What is Precipitous Labor?

If you’re pregnant and nearing your due date, you may wonder what your labor will be like. Since every mother is unique and every pregnancy is different, labor can last for hours or even days. Usually, labor ranges from 6 to 18 hours from the very early stage until birth. 

If your labor is faster than the normal range, it’s called precipitous labor. Most moms hope for a quick and easy labor, but precipitous labor may be too fast and can lead to health concerns for both you and your baby.

What Are the Stages of Labor?

Stage One. The first stage of labor is when your cervix softens, shortens, and thins out, which is called effacement, and opens, which is called dilation. This stage allows your baby to move into the birth canal. Contractions help this process along in preparation for the delivery of your baby. 

The first stage of labor can last for hours or days for a first pregnancy, but it is usually shorter for every delivery after that. The first stage of labor has three different parts:

Early labor — Your cervix begins to dilate and opens. You might also notice a little bit of fluid come out of your vagina. This is the mucus plug that covers the opening to your cervix when you're pregnant. You may spend most of this stage of labor at home since your contractions start out weak and irregular, gradually growing in intensity and frequency.

Try to listen to your body and relax during this time. It's alright to do some light activity, like going for a walk or taking a bath. But it's also fine to rest. Try to eat small meals and drink plenty of water.

Active labor — Your cervix goes from 6 to 10 centimeters as your contractions are closer together. You may feel nauseous and have cramps in your legs during this time. If you haven't gone to your hospital or delivery facility yet, do so now.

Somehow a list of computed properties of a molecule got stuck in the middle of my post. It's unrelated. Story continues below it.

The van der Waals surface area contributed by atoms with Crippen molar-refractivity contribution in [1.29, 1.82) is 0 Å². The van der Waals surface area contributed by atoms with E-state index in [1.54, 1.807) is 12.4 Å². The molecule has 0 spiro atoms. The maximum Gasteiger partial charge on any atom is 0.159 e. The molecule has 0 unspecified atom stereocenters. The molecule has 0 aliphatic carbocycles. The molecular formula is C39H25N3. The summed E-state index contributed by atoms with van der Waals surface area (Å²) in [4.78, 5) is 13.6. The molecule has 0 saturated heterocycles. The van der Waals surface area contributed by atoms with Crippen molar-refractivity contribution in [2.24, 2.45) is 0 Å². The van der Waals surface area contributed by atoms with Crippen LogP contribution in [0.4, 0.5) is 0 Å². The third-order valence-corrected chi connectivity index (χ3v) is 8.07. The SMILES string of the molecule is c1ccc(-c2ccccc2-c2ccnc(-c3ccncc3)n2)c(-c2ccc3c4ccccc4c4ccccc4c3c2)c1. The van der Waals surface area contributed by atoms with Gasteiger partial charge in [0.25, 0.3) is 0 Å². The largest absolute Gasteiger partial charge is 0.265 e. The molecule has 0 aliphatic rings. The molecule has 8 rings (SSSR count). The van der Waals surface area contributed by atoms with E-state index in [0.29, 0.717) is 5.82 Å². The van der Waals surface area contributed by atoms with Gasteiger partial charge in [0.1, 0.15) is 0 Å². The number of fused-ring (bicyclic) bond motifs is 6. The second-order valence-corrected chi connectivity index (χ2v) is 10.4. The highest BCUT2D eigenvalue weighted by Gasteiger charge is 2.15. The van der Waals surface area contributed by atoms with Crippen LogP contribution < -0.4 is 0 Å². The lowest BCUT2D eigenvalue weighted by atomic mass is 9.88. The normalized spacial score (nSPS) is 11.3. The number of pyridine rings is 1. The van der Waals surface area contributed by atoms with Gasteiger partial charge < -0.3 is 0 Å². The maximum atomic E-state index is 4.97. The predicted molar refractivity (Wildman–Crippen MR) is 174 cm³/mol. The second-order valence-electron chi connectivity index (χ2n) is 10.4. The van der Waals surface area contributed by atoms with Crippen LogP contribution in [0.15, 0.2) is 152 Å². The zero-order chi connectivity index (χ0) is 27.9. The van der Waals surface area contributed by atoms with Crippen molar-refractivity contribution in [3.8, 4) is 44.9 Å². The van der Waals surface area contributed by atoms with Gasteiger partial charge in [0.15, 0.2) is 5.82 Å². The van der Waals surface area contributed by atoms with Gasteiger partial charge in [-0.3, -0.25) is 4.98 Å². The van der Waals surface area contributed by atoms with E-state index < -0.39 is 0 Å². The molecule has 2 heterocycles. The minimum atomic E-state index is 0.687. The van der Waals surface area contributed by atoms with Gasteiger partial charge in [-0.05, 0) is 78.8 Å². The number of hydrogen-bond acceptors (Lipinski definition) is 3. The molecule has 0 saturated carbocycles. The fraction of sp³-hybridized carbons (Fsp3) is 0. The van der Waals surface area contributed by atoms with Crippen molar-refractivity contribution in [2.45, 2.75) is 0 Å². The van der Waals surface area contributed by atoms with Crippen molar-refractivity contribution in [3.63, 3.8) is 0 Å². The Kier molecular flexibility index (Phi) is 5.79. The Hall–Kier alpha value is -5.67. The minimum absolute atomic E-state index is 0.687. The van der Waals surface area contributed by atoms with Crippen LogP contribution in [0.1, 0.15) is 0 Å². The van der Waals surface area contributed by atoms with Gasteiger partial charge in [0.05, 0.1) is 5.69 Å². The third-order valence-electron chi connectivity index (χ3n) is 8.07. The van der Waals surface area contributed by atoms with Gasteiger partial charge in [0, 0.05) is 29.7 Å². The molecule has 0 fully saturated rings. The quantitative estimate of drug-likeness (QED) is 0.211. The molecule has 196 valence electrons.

If you don't need to be in a specific position for the doctors to monitor you and your baby, try to stand or sit up so that your contractions work with gravity to push down on your cervix. Your water may break during this stage of labor. If it does, your contractions will quickly grow even closer together and more intense. 

Continued

Transitional Labor — This is often the hardest and most painful stage of labor. Your contractions will last 60 to 90 seconds. You'll probably feel pressure on your lower back. It is normal to feel overwhelmed, frustrated, tired, sick, and sweaty during this stage of labor.

Stage Two. At this stage, your baby moves into the birth canal once your cervix is properly dilated, and you can begin pushing. You may feel an intense urge to use the bathroom, like in a bowel movement. With each contraction, you will push until your baby is born. 

You may only have to push a couple of times, or you may push for a couple of hours. Each labor and delivery is different, and a lot depends on the size of your baby and their position. You may be asked by your doctor to push gently or not at all at some point. This allows your body time to stretch instead of tear.

Stage Three. Once your baby is born, your uterus continues to contract until the placenta is delivered. This usually happens 5 to 30 minutes after your baby is born, but it can last for an hour. 

Recovery. Now it’s time for you to recover from your labor and delivery. If you want to breastfeed your baby, you can do so immediately after birth. Recovery is very important after birth, so take time to rest and adjust to life with your baby. 

How Fast is Precipitous Labor?

Signs of precipitous labor include:

  • The sudden onset of very intense contractions
  • Very little time between contractions for recovery
  • Strong urge to push, which often feels like the need for a bowel movement

Precipitous labor is usually around 3 hours from the first real contractions until the birth of your baby. You might think that progressing through labor so rapidly would be easier, but it’s not. You don’t have time to think, and you might be caught off guard by the speed at which your contractions progress.

Additionally, your body doesn’t have time to stretch slowly and prepare for your baby’s birth. This may lead to tearing. And if you live far from the hospital, you may not even make it in time to deliver your baby and end up delivering in the car instead. 

If you suspect you might be in precipitous labor and can’t make it to your hospital quickly, stay home and call for help. It’s important to remember that if you previously experienced precipitous labor, you probably will again in future pregnancies. 

WebMD Medical Reference Reviewed by Dan Brennan, MD on March 12, 2021

Sources

Sources

Mayo Clinic: "Stages of labor and birth: Baby, it's time!"

Northwestern Medicine: “5 Secrets of Childbirth.”

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